While the freedom of running your own business can obviously be attractive, you could feel rather daunted by the prospect of managing the financial side of the company. If you used to work as a standard employee, you are probably accustomed to not fretting about financial figures.
However, making the transition to financially efficient management does not have to be as arduous as you might currently expect. It’s about utilising appropriate skills and tools in the right way.
Regularly updating your financial records
This task is crucial for ensuring you have the right information at hand when you need to send invoices or have your tax obligations calculated. Initially, you might see nothing wrong with simply completing financial tasks when they seem necessary – like making a note of transactions once they have been made or submitting invoices when you notice the need to do so.
However, with this approach, there can be too much room for error. Should a certain responsibility slip your mind, you might either fumble to catch up at an inopportune moment or end up with skewed figures that don’t paint an entirely faithful picture of your company’s financial performance.
Hence, Business.com advises that you set aside a time slot – whether that be for every day, week, month or whatever else works for you – in which you look at everything financial that needs to be recorded. With this approach, you are less likely to experience bewilderment.
Using accounting software
You might have assumed that you shouldn’t use this software unless you are a qualified accountant. However, accounting software is not only available to you but also easier to get to grips with than you might have anticipated. You don’t need to keep putting rudimentary spreadsheet software like Excel to accountancy purposes, as specialist software will better support accountancy processes.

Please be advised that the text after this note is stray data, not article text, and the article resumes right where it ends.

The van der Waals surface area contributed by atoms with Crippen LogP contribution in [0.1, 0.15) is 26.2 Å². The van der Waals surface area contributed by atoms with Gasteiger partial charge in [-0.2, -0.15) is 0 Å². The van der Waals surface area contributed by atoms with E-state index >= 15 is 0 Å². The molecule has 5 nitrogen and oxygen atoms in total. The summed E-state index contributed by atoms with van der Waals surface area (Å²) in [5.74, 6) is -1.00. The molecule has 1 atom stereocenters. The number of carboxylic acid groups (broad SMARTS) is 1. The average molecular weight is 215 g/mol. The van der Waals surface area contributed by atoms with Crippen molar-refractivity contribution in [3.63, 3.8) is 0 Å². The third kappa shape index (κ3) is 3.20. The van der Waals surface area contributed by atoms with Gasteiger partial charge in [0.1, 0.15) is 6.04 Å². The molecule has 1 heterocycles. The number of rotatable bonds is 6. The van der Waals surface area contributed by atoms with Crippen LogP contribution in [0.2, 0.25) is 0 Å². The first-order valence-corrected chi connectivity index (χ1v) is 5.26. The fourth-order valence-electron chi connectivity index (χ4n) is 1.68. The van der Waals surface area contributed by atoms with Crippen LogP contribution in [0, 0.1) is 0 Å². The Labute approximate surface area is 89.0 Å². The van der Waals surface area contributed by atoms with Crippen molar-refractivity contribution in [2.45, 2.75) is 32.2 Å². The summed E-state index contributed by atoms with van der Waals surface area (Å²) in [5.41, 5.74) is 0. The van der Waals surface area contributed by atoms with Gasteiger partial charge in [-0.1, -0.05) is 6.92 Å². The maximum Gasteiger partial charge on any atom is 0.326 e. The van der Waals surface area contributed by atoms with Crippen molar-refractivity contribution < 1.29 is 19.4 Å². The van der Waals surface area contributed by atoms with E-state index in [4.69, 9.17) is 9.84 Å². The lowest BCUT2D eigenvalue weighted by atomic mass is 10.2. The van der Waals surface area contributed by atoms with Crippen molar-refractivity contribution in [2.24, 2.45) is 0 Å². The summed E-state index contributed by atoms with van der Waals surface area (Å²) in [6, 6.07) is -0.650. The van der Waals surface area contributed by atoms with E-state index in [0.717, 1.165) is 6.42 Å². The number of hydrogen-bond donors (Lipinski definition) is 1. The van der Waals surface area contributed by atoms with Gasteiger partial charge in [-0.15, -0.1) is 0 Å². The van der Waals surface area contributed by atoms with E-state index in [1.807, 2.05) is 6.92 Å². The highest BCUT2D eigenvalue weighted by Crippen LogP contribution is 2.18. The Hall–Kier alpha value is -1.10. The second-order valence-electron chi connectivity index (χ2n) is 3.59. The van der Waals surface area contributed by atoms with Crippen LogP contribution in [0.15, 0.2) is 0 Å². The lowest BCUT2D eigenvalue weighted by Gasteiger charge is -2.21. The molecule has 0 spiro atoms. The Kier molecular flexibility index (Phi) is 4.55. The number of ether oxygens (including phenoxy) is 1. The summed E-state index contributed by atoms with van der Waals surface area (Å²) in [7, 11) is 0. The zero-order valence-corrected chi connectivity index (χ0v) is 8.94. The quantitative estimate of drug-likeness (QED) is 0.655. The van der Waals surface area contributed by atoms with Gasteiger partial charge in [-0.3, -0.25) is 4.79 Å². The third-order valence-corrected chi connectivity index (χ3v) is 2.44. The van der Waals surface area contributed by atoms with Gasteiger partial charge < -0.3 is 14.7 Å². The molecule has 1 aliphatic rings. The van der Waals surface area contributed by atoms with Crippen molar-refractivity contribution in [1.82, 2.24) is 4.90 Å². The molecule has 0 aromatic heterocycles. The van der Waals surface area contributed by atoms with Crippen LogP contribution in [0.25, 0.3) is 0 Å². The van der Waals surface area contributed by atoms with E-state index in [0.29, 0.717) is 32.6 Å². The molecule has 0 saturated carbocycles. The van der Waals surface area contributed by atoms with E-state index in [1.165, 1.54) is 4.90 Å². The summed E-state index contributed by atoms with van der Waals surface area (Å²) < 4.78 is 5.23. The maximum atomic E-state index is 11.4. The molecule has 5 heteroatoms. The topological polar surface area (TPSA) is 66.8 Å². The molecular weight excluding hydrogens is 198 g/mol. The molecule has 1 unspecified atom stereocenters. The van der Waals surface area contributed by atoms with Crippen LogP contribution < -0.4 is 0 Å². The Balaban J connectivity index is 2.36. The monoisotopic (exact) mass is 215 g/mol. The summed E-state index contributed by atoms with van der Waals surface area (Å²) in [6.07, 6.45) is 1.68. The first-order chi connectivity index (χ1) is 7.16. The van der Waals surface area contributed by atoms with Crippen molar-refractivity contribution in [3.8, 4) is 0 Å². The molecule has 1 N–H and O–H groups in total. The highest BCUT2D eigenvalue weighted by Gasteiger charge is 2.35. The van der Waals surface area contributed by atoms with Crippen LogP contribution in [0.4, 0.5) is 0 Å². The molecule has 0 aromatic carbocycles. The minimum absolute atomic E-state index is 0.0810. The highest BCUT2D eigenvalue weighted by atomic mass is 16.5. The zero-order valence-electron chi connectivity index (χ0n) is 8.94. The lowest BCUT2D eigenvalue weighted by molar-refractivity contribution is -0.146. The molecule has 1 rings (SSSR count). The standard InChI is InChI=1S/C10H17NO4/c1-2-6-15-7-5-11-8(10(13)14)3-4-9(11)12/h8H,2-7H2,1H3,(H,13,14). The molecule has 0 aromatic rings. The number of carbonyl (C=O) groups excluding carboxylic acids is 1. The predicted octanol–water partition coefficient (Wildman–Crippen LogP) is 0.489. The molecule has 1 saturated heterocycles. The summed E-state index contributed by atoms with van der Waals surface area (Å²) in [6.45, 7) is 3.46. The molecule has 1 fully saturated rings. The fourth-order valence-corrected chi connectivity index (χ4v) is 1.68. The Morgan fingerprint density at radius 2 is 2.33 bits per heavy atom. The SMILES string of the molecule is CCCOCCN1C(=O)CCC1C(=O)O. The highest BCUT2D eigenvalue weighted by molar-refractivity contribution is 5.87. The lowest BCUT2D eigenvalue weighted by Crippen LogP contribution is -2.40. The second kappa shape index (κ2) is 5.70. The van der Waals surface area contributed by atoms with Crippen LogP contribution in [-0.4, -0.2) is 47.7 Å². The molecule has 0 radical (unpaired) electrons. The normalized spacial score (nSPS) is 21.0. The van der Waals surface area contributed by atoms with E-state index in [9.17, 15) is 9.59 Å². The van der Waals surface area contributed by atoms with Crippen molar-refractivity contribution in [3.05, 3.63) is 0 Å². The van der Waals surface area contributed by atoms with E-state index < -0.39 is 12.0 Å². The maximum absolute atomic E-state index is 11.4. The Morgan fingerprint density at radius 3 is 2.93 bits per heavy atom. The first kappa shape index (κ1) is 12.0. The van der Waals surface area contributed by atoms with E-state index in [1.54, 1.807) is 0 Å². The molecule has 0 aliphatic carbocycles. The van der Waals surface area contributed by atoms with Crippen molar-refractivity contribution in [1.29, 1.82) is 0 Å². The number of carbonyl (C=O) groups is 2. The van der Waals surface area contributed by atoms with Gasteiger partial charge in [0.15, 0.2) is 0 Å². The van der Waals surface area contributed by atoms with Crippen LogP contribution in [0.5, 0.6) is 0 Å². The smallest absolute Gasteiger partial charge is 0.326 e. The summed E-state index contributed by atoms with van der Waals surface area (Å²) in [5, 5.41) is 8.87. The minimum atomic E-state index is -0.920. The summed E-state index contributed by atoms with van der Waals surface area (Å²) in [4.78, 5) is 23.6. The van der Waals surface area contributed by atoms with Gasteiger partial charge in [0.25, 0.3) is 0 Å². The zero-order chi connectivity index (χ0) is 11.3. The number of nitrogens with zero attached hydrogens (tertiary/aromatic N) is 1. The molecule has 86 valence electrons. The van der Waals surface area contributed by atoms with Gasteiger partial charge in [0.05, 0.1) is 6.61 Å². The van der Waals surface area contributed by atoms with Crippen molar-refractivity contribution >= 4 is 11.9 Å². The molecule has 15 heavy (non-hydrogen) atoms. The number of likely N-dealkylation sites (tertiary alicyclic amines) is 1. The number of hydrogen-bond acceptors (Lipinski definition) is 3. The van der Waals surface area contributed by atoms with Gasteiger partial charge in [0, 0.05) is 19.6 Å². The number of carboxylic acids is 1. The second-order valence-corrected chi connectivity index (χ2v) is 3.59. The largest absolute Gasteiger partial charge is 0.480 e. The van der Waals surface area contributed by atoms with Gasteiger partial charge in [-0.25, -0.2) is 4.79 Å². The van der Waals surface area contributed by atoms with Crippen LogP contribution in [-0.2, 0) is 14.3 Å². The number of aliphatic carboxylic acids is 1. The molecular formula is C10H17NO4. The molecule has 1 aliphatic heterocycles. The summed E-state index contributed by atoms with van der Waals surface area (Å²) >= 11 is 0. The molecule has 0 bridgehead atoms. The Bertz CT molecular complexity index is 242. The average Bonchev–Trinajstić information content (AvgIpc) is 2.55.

With accountancy software like QuickBooks or Xero, it is easier for you to schedule, track capital gains, and keep your incomings data and outgoings data separate for more ready comprehension.
Also, you shouldn’t pass up the opportunity to store your financial data in the cloud. “Cloud accounting gives small business owners the ability to dig into their finances whenever it’s convenient, as well as have their accountant chime in from the comfort of their home or office,” Business News Daily has quoted former Xero president Jamie Sutherland saying.
Implementing the right insurance
When you own a business, there are various types of insurance that could be applicable. Don’t be put off by such terms as “employers’ liability insurance” and “fleet insurance”; you need to spend time educating yourself about different forms of insurance and whether any of them would be legally necessary for your company.
You are especially likely to need employers’ liability insurance. This is intended to help fund compensation payouts if employees are blighted by sickness or injury due to your corporate activity. The few UK firms exempt from the necessity of this insurance include companies without employees.
Also worth considering is fleet insurance, where multiple vehicles used for commercial purposes can all be covered by one policy, and public liability insurance for looking after customer welfare. You can source all three types of insurance from the broker Be Wiser Business Insurance. The company is privately owned, allowing it to give advice that is both impartial and high quality.
Carrying out a financial check-up every quarter
As a business owner, there is never a time when it is okay for you not to be highly aware about the company’s financial condition. Nonetheless, this does not take away the need for you to, on a quarterly basis, conduct a complete analysis to discern where tweaks should be made, as recommended on Business 2 Community.
You should start carrying out these check-ups once you have picked up the other habits recommended in this article. Otherwise, you might have the feeling of attempting to walk before you can run.